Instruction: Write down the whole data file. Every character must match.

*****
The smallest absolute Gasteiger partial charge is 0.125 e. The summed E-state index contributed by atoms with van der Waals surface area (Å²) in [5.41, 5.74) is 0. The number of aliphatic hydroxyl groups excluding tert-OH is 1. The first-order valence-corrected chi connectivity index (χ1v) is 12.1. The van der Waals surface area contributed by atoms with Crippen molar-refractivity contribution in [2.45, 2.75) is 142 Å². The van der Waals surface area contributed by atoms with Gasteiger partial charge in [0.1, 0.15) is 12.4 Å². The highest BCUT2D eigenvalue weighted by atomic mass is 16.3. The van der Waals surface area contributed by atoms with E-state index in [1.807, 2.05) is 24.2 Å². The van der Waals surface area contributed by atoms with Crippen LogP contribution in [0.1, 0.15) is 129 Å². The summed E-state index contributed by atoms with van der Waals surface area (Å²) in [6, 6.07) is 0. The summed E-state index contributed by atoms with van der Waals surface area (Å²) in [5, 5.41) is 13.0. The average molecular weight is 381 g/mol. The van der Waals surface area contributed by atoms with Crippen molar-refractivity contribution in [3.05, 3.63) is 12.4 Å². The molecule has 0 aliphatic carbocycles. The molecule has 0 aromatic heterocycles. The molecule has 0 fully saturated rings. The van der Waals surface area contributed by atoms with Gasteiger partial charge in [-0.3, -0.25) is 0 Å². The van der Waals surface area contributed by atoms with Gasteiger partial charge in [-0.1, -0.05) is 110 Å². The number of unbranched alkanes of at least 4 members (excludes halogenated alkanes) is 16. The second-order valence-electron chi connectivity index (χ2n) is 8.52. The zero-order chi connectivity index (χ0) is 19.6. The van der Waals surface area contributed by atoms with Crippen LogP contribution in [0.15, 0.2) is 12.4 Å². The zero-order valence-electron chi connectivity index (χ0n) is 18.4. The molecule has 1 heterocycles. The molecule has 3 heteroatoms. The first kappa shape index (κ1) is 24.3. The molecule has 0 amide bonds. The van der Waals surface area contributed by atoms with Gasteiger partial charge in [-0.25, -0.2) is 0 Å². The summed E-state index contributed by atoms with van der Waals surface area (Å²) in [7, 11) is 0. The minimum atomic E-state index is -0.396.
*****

The smallest absolute Gasteiger partial charge is 0.125 e. The summed E-state index contributed by atoms with van der Waals surface area (Å²) in [5.41, 5.74) is 0. The number of aliphatic hydroxyl groups excluding tert-OH is 1. The first-order valence-corrected chi connectivity index (χ1v) is 12.1. The van der Waals surface area contributed by atoms with Crippen molar-refractivity contribution in [2.45, 2.75) is 142 Å². The van der Waals surface area contributed by atoms with Gasteiger partial charge in [0.1, 0.15) is 12.4 Å². The highest BCUT2D eigenvalue weighted by atomic mass is 16.3. The van der Waals surface area contributed by atoms with E-state index in [1.807, 2.05) is 24.2 Å². The van der Waals surface area contributed by atoms with Crippen LogP contribution in [0.1, 0.15) is 129 Å². The summed E-state index contributed by atoms with van der Waals surface area (Å²) in [6, 6.07) is 0. The summed E-state index contributed by atoms with van der Waals surface area (Å²) in [5, 5.41) is 13.0. The average molecular weight is 381 g/mol. The van der Waals surface area contributed by atoms with Crippen molar-refractivity contribution in [3.05, 3.63) is 12.4 Å². The molecule has 0 aliphatic carbocycles. The molecule has 0 aromatic heterocycles. The molecule has 0 fully saturated rings. The van der Waals surface area contributed by atoms with Gasteiger partial charge in [-0.3, -0.25) is 0 Å². The van der Waals surface area contributed by atoms with Gasteiger partial charge in [-0.1, -0.05) is 110 Å². The number of unbranched alkanes of at least 4 members (excludes halogenated alkanes) is 16. The second-order valence-electron chi connectivity index (χ2n) is 8.52. The zero-order chi connectivity index (χ0) is 19.6. The van der Waals surface area contributed by atoms with Crippen LogP contribution in [0.15, 0.2) is 12.4 Å². The zero-order valence-electron chi connectivity index (χ0n) is 18.4. The molecule has 1 heterocycles. The molecule has 3 heteroatoms. The first kappa shape index (κ1) is 24.3. The molecule has 0 amide bonds. The van der Waals surface area contributed by atoms with Gasteiger partial charge in [-0.25, -0.2) is 0 Å². The summed E-state index contributed by atoms with van der Waals surface area (Å²) in [7, 11) is 0. The minimum atomic E-state index is -0.396.